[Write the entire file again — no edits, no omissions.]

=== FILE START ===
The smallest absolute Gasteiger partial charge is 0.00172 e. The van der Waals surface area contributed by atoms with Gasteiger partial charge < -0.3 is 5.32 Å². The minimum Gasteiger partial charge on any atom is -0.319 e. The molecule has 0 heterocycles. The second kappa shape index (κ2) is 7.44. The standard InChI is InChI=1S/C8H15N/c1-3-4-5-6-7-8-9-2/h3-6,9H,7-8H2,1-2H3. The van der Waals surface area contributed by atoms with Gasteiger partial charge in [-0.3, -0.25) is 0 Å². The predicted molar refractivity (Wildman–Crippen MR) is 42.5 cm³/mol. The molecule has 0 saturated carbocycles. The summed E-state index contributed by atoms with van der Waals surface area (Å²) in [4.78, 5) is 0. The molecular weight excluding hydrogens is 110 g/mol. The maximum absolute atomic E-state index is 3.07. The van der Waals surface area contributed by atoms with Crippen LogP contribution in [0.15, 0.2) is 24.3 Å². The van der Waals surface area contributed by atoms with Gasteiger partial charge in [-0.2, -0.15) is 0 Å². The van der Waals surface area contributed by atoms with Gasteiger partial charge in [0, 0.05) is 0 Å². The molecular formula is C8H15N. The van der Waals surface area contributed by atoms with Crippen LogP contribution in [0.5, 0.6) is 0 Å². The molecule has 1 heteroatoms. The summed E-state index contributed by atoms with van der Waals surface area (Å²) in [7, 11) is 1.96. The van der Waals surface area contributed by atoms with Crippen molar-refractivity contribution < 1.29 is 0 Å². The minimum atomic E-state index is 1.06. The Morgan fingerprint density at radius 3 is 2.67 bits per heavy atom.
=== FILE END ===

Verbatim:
The smallest absolute Gasteiger partial charge is 0.00172 e. The van der Waals surface area contributed by atoms with Gasteiger partial charge < -0.3 is 5.32 Å². The minimum Gasteiger partial charge on any atom is -0.319 e. The molecule has 0 heterocycles. The second kappa shape index (κ2) is 7.44. The standard InChI is InChI=1S/C8H15N/c1-3-4-5-6-7-8-9-2/h3-6,9H,7-8H2,1-2H3. The van der Waals surface area contributed by atoms with Gasteiger partial charge in [-0.3, -0.25) is 0 Å². The predicted molar refractivity (Wildman–Crippen MR) is 42.5 cm³/mol. The molecule has 0 saturated carbocycles. The summed E-state index contributed by atoms with van der Waals surface area (Å²) in [4.78, 5) is 0. The molecular weight excluding hydrogens is 110 g/mol. The maximum absolute atomic E-state index is 3.07. The van der Waals surface area contributed by atoms with Crippen LogP contribution in [0.15, 0.2) is 24.3 Å². The van der Waals surface area contributed by atoms with Gasteiger partial charge in [-0.2, -0.15) is 0 Å². The van der Waals surface area contributed by atoms with Gasteiger partial charge in [0, 0.05) is 0 Å². The molecular formula is C8H15N. The van der Waals surface area contributed by atoms with Crippen LogP contribution in [0.5, 0.6) is 0 Å². The molecule has 1 heteroatoms. The summed E-state index contributed by atoms with van der Waals surface area (Å²) in [7, 11) is 1.96. The van der Waals surface area contributed by atoms with Crippen molar-refractivity contribution < 1.29 is 0 Å². The minimum atomic E-state index is 1.06. The Morgan fingerprint density at radius 3 is 2.67 bits per heavy atom.